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Friendship Drives Associate’s Campaign for Organ Donor Awareness

Editor’s note: This story is part of our “50 Stories of People Helping People” series. As we celebrate Penske’s 50th anniversary in 2019, we are spotlighting associates every Friday who are making a difference in their communities.


In quiet moments, Andy Mills can still hear John Maicher’s voice as the teen with the bubbly personality spoke passionately about his love of hockey. The pair, who met in high school, bonded over a love of sports, setting the stage for a friendship which lasted nearly 20 years.

Beyond the ever-present smile and positive outlook, Maicher experienced serious health challenges throughout his life due to a medical condition that would ultimately require multiple organ transplants. Yet, Maicher faced each new obstacle with grace and dignity.

Mills holds a picture of Maicher.

“He was a bundle of inspiration,” said Mills, now an accountant in the Maintenance department at Penske Truck Leasing in Reading, Pennsylvania. Maicher’s courageous fight inspired Mills to embrace organ donation awareness as a way to honor his friend’s memory. Thursday, Feb. 14, is National Donor Day.

Sadly, sports took center stage again last summer for Mills, this time to honor Maicher, who passed away from medical complications. At Maicher’s funeral, mourners were encouraged to wear their favorite sports jerseys. As Mills looked out at the crowd, he knew, somewhere, Maicher was smiling.

“When I gave that eulogy at his funeral, I spoke about how I don’t have to look up to see him because I see him in everybody in the crowd,” Mills said. “I see a little bit of him everywhere.”

The Band Member and the Baller

Mills and Maicher met in the ninth grade at Daniel Boone High School in Birdsboro, Pennsylvania.

“He was a band member, and I was a jock,” Mills said. “We were in some classes together. Along with my friends from the basketball team, we took him on as a little brother. We kind of protected him.”

Maicher was born with a medical condition called Gastroschisis, a birth defect of the abdominal wall, which causes the baby’s intestines to locate outside of the abdomen. Maicher was in the hospital for the first nine months of his life.

“He had to have a lot of physical therapy when he came home,” said Sandy Maicher, of her only child. “That took about a year, and from there, he was just like any other kid. He was having a good time. He has played baseball. He was a great student.”

When he was in high school, Maicher developed problems with his liver. He received a transplant in 2006 at a Delaware hospital and was in a coma for four months.

“Even though Johnny was unconscious, his friends would come down to talk to him. Even though he would just lay there, he was their support,” said Mrs. Maicher. “And then, of course, when Johnny was awake, they would have a lot of fun playing games.”

In 2011, when he was in college, Maicher found out he would need a multi-visceral transplant: stomach, liver, pancreas and small bowel. He was placed on a multi-organ transplant waiting list, where he remained for six years.

After receiving the transplant in May, Maicher suffered an infection, and he passed away in August four days before his 34th birthday.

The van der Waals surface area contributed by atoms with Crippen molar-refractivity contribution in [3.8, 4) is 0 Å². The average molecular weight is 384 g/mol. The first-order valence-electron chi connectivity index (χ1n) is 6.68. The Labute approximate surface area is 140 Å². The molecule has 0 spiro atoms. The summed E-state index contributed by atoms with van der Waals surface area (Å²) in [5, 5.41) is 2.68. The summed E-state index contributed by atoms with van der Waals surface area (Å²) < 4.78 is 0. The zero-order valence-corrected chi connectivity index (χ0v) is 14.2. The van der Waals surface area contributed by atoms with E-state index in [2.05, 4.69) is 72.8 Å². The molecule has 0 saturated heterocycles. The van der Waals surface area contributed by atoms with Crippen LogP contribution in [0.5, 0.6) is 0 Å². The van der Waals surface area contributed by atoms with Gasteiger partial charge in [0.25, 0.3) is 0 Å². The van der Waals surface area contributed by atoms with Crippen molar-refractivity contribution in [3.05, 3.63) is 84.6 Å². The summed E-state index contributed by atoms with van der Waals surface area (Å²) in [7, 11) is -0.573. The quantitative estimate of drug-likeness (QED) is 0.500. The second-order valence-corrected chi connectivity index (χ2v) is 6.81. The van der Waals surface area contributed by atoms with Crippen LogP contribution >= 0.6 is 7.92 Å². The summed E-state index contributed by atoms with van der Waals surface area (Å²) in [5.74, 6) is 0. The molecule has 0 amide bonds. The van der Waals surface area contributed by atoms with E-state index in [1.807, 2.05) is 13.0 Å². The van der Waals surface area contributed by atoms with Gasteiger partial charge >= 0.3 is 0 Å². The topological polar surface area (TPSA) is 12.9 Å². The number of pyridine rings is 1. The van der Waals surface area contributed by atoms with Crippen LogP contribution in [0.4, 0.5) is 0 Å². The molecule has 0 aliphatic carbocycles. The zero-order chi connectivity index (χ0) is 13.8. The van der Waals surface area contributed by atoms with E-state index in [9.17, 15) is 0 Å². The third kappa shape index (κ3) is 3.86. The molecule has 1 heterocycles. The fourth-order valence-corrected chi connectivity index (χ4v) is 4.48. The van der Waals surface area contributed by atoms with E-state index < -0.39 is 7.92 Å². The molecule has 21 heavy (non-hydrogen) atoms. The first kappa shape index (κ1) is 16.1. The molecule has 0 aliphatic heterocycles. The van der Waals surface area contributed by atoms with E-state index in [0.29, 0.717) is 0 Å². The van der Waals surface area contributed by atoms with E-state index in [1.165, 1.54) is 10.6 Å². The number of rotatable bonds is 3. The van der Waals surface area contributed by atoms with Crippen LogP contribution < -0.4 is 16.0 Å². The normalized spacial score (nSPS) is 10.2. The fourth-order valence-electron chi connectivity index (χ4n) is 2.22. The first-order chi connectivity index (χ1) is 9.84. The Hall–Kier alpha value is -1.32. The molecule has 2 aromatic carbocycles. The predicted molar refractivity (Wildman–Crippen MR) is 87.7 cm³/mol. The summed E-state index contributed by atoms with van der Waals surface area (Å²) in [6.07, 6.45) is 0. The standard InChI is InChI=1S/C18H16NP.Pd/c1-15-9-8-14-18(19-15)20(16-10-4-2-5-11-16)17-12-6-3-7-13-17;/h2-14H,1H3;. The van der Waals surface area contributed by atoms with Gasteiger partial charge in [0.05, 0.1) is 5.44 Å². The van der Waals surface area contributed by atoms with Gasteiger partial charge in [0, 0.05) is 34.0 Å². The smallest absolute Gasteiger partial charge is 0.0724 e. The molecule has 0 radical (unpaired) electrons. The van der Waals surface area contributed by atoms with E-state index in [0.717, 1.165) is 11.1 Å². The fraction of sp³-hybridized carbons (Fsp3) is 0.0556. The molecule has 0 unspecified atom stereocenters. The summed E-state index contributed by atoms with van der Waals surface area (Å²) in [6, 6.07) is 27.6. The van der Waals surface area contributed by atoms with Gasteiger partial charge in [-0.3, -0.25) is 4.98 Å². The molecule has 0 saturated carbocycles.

One comfort to Mrs. Maicher was her son’s circle of friends and the big part they played in his life.

“Johnny cherished his moments with his friends. No matter how he was feeling or what was going on in his life. When they called, he was there, and he never let anyone know what he was feeling,” Mrs. Maicher said.

Mrs. Maicher witnessed the special bond between her son and Mills for herself during her son’s hospital stay following his first liver transplant.

“This one day Andy was visiting, and they had to change Johnny’s dressing. Andy held Johnny’s hand. He didn’t care what he saw or what was going on. It was all about John. It took me back because I never expected that kind of friendship from anybody,” Mrs. Maicher said.

“A lot of people would have run when something happens that they don’t think they can handle and Andy didn’t. He held his hand. He rubbed his head. And that was when I realized just how true his friends were for him,” she said.

Helping Hand

Maicher’s friends wanted to do more to help, so Mills and a few others organized a series of fundraisers to help defray medical expenses and donate to charities that promoted organ donation awareness.

“We tried crowdfunding accounts. We did car washes. We did anything we could think of,” Mills said.

In addition, they sold blue bracelets with the word “Imagine” embossed on them. Mills has one that he never takes off.

“We went with “imagine” because imagine if one person donated an organ, it could save someone else,” he said. “This bracelet is his whole life. Through everything, he was a fighter. He was never moody, never upset, never down, never depressed.”

Mrs. Maicher said she and her husband would never let their son quit.

“We would always try to find the positive and not the negative. Every picture that I have of John from the time that he was a baby to the time that he passed away he was smiling – always,” said Mrs. Maicher.

Even though his friend is now gone, Mills said there are plans for future fundraisers, including a 5K run in the spring and a golf outing, as well as the funding of the John Maicher Memorial Scholarship Fund at Daniel Boone High School.

In addition to the fundraising, organ donation awareness is a big part of keeping Maicher’s memory alive.

“There are so many people who need multiple types of organs, and you could change one life just by saying yes to organ donation,” Mills said.

By Bernie Mixon